Google’s Tense Bid for C Block

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auction3.jpgADOTAS – Google came close to winning the federal auction for wireless licenses … maybe too close.

The spectrum would have cost Google a whopping $4.71 billion – a huge investment (it would have been the company’s biggest in history) no matter what, but considering the fact that they recently shelled more than $3 billion for DoubleClick and their plummeting shares, the sense of relief is understandable.

Google and others started publicly discussing the behind-the-scenes auction drama after anti-collusion rules were lifted yesterday.

In July of 2007, Google pledged to bid the reserve price ($4.6 billion) for a set of frequencies known as the C block as long as the Federal Communications Commission imposed “openness” conditions on it, The New York Times reports.

The F.C.C, imposed two conditions – requiring the future owner of the C block to open its network to devices and services from third parties.

Google’s didn’t care if it won the actual bid; it just wanted to make sure that the openness condition would be in effect – so that its range of services would be available on phones operating on the C block.

“Google’s top priority heading into the auction was to make sure that bidding on the so-called ‘C Block’ reached the $4.6 billion reserve price that would trigger the important ‘open applications’ and ‘open handsets’ license conditions,” Richard Whitt, Washington Telecom and Media Counsel, and Joseph Faber, Corporate Counsel for Google, wrote on Google’s official blog. “We were also prepared to gain the nationwide C Block licenses at a price somewhat higher than the reserve price; in fact, for many days during the early course of the auction, we were the high bidder. But it was clear, then and now, that Verizon Wireless ultimately was motivated to bid higher.”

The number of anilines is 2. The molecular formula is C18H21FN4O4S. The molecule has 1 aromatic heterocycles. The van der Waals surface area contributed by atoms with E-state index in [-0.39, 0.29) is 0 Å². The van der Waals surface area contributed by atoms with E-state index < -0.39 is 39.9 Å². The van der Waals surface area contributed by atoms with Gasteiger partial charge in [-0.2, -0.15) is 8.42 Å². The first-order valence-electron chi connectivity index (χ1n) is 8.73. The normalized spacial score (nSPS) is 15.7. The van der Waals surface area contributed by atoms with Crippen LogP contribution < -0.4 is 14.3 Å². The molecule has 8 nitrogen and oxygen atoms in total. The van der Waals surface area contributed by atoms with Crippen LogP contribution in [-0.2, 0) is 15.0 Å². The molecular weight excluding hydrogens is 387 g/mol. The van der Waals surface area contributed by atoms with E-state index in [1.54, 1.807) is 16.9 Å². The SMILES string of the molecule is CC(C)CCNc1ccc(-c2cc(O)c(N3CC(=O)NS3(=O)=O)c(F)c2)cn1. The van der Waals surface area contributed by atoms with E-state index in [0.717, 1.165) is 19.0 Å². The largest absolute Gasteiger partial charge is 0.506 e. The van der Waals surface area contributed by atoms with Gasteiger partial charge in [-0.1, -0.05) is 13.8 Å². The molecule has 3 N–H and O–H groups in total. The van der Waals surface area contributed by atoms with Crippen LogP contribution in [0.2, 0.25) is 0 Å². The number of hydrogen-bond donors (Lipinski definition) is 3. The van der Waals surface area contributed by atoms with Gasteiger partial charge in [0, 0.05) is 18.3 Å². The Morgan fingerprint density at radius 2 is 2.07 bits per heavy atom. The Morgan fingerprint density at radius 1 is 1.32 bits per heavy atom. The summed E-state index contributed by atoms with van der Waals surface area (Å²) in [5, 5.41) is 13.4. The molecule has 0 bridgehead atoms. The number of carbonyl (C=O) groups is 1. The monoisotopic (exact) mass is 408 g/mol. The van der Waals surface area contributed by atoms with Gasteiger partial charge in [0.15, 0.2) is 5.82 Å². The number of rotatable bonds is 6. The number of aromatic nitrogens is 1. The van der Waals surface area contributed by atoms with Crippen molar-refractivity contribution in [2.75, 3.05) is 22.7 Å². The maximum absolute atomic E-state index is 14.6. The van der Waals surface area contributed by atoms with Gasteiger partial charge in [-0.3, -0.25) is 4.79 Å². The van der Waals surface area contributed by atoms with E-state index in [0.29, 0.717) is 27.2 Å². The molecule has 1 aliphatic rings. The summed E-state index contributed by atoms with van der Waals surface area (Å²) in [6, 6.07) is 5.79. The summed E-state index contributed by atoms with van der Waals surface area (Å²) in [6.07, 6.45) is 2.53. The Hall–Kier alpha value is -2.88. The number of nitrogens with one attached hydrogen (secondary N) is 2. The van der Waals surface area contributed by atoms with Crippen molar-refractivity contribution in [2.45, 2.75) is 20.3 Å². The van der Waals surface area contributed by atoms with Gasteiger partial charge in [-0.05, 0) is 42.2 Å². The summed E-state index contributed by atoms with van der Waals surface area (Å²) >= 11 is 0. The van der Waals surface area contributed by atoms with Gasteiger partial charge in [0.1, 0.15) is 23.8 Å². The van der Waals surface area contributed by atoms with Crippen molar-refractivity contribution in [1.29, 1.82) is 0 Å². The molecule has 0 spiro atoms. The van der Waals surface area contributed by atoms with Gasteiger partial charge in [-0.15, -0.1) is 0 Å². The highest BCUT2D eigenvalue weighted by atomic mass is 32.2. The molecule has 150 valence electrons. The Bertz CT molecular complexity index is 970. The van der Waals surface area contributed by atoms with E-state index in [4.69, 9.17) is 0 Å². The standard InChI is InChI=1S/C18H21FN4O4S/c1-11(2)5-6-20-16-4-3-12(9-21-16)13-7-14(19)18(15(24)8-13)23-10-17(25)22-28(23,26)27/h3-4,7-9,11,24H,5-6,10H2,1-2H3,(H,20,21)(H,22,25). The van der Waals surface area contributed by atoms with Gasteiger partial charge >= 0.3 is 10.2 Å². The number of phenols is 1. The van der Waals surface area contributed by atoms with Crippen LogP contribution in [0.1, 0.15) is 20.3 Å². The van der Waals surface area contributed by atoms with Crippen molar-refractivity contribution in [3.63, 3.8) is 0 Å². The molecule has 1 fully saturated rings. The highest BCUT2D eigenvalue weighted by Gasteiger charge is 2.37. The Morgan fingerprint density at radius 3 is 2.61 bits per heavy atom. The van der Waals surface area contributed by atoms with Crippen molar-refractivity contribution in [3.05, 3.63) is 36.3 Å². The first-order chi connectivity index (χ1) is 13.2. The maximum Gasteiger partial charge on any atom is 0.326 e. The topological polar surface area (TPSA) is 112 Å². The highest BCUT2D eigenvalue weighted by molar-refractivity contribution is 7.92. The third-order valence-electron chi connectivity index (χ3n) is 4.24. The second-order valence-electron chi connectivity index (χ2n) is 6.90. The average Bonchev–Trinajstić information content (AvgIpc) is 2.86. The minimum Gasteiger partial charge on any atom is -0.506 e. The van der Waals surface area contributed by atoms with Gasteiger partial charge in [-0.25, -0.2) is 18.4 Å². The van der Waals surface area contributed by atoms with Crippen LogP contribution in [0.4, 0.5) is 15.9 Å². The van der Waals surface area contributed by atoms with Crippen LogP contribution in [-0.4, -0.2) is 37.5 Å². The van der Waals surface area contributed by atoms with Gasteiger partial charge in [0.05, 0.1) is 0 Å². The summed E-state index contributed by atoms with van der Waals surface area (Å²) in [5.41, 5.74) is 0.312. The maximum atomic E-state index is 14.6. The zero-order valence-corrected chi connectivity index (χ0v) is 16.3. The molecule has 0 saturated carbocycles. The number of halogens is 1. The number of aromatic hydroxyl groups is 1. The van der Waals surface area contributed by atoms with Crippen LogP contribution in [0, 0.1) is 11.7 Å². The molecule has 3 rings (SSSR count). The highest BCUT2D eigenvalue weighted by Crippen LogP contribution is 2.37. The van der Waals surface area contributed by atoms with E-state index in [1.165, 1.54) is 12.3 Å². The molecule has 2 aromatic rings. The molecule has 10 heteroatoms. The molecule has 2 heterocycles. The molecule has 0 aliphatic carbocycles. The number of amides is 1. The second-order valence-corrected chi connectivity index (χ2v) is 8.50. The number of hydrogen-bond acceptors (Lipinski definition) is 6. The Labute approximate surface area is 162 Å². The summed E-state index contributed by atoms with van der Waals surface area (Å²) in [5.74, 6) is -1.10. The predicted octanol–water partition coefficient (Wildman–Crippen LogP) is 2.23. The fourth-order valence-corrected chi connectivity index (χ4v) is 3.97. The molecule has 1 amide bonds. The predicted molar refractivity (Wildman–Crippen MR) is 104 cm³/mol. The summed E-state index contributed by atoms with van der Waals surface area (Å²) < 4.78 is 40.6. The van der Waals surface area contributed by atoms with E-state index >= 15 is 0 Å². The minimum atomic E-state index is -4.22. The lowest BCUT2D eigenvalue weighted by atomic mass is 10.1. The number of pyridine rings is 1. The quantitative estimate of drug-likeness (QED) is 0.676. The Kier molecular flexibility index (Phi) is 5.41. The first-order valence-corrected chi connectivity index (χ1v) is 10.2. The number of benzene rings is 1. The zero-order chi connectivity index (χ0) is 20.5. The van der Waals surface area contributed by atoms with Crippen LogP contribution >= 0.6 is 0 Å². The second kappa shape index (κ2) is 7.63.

Company insiders told the Times that Google was relieved it didn’t win the bid.

“There were definitely some people at the company that had cold feet,” said Larry Alder, a product manager in Google’s auction team.

Google placed its final $4.71 bid on Thursday, January 24.

“We kept hitting the ‘refresh’ button on the browser” to see if others would bid higher, Minnie Ingersoll, a product manager on Google’s auction team, told the Times.

Some of the refreshers may have developed carpal tunnel syndrome: no one bid higher for days. Then on Tuesday, Verizon finally bid $4.74 billion.

Google declined to top it.

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